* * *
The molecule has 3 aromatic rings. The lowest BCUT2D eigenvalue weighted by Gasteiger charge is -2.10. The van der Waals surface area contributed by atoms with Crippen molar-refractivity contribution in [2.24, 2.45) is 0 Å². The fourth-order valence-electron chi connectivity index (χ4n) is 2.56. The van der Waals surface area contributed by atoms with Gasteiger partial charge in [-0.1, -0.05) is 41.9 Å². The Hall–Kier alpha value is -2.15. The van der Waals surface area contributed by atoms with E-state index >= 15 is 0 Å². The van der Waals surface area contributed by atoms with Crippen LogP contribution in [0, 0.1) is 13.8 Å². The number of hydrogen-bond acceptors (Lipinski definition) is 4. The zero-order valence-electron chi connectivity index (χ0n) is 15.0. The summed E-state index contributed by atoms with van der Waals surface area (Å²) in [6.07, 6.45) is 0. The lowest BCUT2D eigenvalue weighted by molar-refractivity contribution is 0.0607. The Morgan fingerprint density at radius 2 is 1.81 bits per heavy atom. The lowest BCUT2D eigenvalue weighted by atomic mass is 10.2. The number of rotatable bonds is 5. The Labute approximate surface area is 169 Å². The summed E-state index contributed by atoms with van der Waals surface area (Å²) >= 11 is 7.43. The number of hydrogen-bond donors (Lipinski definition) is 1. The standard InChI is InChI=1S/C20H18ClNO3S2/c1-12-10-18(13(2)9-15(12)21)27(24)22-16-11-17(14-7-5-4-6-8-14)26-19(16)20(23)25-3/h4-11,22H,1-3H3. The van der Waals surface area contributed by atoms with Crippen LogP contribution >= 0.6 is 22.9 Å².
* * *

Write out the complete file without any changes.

The molecule has 3 aromatic rings. The lowest BCUT2D eigenvalue weighted by Gasteiger charge is -2.10. The van der Waals surface area contributed by atoms with Crippen molar-refractivity contribution in [2.24, 2.45) is 0 Å². The fourth-order valence-electron chi connectivity index (χ4n) is 2.56. The van der Waals surface area contributed by atoms with Gasteiger partial charge in [-0.1, -0.05) is 41.9 Å². The Hall–Kier alpha value is -2.15. The van der Waals surface area contributed by atoms with E-state index >= 15 is 0 Å². The van der Waals surface area contributed by atoms with Crippen LogP contribution in [0, 0.1) is 13.8 Å². The number of hydrogen-bond acceptors (Lipinski definition) is 4. The zero-order valence-electron chi connectivity index (χ0n) is 15.0. The summed E-state index contributed by atoms with van der Waals surface area (Å²) in [6.07, 6.45) is 0. The lowest BCUT2D eigenvalue weighted by molar-refractivity contribution is 0.0607. The Morgan fingerprint density at radius 2 is 1.81 bits per heavy atom. The lowest BCUT2D eigenvalue weighted by atomic mass is 10.2. The number of rotatable bonds is 5. The Labute approximate surface area is 169 Å². The summed E-state index contributed by atoms with van der Waals surface area (Å²) >= 11 is 7.43. The number of hydrogen-bond donors (Lipinski definition) is 1. The standard InChI is InChI=1S/C20H18ClNO3S2/c1-12-10-18(13(2)9-15(12)21)27(24)22-16-11-17(14-7-5-4-6-8-14)26-19(16)20(23)25-3/h4-11,22H,1-3H3. The van der Waals surface area contributed by atoms with Crippen LogP contribution >= 0.6 is 22.9 Å².